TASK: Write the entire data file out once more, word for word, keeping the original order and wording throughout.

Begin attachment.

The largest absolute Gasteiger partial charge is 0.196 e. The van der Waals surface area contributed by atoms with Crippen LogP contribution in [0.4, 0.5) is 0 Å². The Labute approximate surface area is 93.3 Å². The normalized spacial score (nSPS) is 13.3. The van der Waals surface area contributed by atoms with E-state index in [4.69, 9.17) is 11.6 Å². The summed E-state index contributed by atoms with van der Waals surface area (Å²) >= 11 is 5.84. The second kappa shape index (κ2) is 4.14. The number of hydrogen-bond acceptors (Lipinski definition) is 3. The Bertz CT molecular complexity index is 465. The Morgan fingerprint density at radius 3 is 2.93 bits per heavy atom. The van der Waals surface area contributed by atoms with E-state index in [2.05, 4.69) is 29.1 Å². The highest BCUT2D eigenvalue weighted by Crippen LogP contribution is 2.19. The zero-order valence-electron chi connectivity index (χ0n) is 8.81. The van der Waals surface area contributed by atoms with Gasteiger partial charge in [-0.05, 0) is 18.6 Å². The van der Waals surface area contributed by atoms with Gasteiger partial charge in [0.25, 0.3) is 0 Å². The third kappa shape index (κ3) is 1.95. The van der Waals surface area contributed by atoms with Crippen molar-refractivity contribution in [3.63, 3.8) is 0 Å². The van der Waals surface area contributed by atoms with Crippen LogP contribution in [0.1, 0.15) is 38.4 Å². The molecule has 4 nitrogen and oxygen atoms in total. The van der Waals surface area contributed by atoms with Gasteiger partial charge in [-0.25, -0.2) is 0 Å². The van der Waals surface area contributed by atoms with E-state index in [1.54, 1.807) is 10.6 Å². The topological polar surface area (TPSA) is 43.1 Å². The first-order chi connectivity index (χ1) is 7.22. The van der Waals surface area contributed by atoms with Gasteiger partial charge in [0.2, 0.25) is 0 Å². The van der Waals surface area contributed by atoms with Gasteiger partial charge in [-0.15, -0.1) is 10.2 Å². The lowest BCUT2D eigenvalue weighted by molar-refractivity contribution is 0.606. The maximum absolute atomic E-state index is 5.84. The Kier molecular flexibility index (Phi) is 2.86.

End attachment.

The largest absolute Gasteiger partial charge is 0.196 e. The van der Waals surface area contributed by atoms with Crippen LogP contribution in [0.4, 0.5) is 0 Å². The Labute approximate surface area is 93.3 Å². The normalized spacial score (nSPS) is 13.3. The van der Waals surface area contributed by atoms with E-state index in [4.69, 9.17) is 11.6 Å². The summed E-state index contributed by atoms with van der Waals surface area (Å²) >= 11 is 5.84. The second kappa shape index (κ2) is 4.14. The number of hydrogen-bond acceptors (Lipinski definition) is 3. The Bertz CT molecular complexity index is 465. The Morgan fingerprint density at radius 3 is 2.93 bits per heavy atom. The van der Waals surface area contributed by atoms with E-state index in [2.05, 4.69) is 29.1 Å². The highest BCUT2D eigenvalue weighted by Crippen LogP contribution is 2.19. The zero-order valence-electron chi connectivity index (χ0n) is 8.81. The van der Waals surface area contributed by atoms with Gasteiger partial charge in [-0.05, 0) is 18.6 Å². The van der Waals surface area contributed by atoms with Gasteiger partial charge in [0.25, 0.3) is 0 Å². The third kappa shape index (κ3) is 1.95. The van der Waals surface area contributed by atoms with Crippen molar-refractivity contribution in [3.63, 3.8) is 0 Å². The van der Waals surface area contributed by atoms with Crippen LogP contribution in [0.1, 0.15) is 38.4 Å². The molecule has 4 nitrogen and oxygen atoms in total. The van der Waals surface area contributed by atoms with Gasteiger partial charge in [-0.25, -0.2) is 0 Å². The van der Waals surface area contributed by atoms with E-state index in [1.54, 1.807) is 10.6 Å². The topological polar surface area (TPSA) is 43.1 Å². The first-order chi connectivity index (χ1) is 7.22. The van der Waals surface area contributed by atoms with Gasteiger partial charge in [0.2, 0.25) is 0 Å². The van der Waals surface area contributed by atoms with Gasteiger partial charge in [-0.15, -0.1) is 10.2 Å². The lowest BCUT2D eigenvalue weighted by molar-refractivity contribution is 0.606. The maximum absolute atomic E-state index is 5.84. The Kier molecular flexibility index (Phi) is 2.86.